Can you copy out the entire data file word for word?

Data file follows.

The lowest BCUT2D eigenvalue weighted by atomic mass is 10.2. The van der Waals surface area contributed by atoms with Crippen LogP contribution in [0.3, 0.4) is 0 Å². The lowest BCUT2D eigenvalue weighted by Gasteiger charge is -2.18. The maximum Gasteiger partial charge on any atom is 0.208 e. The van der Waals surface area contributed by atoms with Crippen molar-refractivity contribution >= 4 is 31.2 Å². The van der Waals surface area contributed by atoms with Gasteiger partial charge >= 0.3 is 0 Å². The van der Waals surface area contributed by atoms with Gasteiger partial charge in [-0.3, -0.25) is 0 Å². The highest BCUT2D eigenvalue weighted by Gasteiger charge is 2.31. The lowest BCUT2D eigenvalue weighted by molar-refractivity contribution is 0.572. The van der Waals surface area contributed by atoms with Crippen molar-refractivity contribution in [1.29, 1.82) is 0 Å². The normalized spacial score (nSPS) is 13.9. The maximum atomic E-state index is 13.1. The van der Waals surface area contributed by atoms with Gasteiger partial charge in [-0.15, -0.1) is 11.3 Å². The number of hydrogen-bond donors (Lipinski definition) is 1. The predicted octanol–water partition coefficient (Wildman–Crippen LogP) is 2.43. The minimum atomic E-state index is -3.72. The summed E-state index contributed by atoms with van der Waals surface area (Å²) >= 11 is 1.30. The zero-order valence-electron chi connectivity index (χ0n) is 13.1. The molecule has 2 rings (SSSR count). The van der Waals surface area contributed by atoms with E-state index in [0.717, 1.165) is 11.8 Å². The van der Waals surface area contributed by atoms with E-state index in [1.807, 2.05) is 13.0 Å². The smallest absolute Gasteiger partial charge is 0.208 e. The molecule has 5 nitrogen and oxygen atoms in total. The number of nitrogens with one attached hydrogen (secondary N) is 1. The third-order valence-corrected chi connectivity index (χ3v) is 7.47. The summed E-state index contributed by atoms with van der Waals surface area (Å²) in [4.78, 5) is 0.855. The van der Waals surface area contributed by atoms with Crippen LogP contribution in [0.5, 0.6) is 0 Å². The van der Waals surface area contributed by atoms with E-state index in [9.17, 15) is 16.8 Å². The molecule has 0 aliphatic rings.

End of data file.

The lowest BCUT2D eigenvalue weighted by atomic mass is 10.2. The van der Waals surface area contributed by atoms with Crippen LogP contribution in [0.3, 0.4) is 0 Å². The lowest BCUT2D eigenvalue weighted by Gasteiger charge is -2.18. The maximum Gasteiger partial charge on any atom is 0.208 e. The van der Waals surface area contributed by atoms with Crippen molar-refractivity contribution >= 4 is 31.2 Å². The van der Waals surface area contributed by atoms with Gasteiger partial charge >= 0.3 is 0 Å². The van der Waals surface area contributed by atoms with Gasteiger partial charge in [-0.3, -0.25) is 0 Å². The highest BCUT2D eigenvalue weighted by Gasteiger charge is 2.31. The lowest BCUT2D eigenvalue weighted by molar-refractivity contribution is 0.572. The van der Waals surface area contributed by atoms with Crippen molar-refractivity contribution in [1.29, 1.82) is 0 Å². The normalized spacial score (nSPS) is 13.9. The maximum atomic E-state index is 13.1. The van der Waals surface area contributed by atoms with Gasteiger partial charge in [-0.15, -0.1) is 11.3 Å². The number of hydrogen-bond donors (Lipinski definition) is 1. The predicted octanol–water partition coefficient (Wildman–Crippen LogP) is 2.43. The minimum atomic E-state index is -3.72. The summed E-state index contributed by atoms with van der Waals surface area (Å²) >= 11 is 1.30. The zero-order valence-electron chi connectivity index (χ0n) is 13.1. The molecule has 2 rings (SSSR count). The van der Waals surface area contributed by atoms with E-state index in [0.717, 1.165) is 11.8 Å². The van der Waals surface area contributed by atoms with E-state index in [1.807, 2.05) is 13.0 Å². The smallest absolute Gasteiger partial charge is 0.208 e. The molecule has 5 nitrogen and oxygen atoms in total. The number of nitrogens with one attached hydrogen (secondary N) is 1. The third-order valence-corrected chi connectivity index (χ3v) is 7.47. The summed E-state index contributed by atoms with van der Waals surface area (Å²) in [4.78, 5) is 0.855. The van der Waals surface area contributed by atoms with Crippen LogP contribution in [0.5, 0.6) is 0 Å². The van der Waals surface area contributed by atoms with E-state index in [9.17, 15) is 16.8 Å². The molecule has 0 aliphatic rings.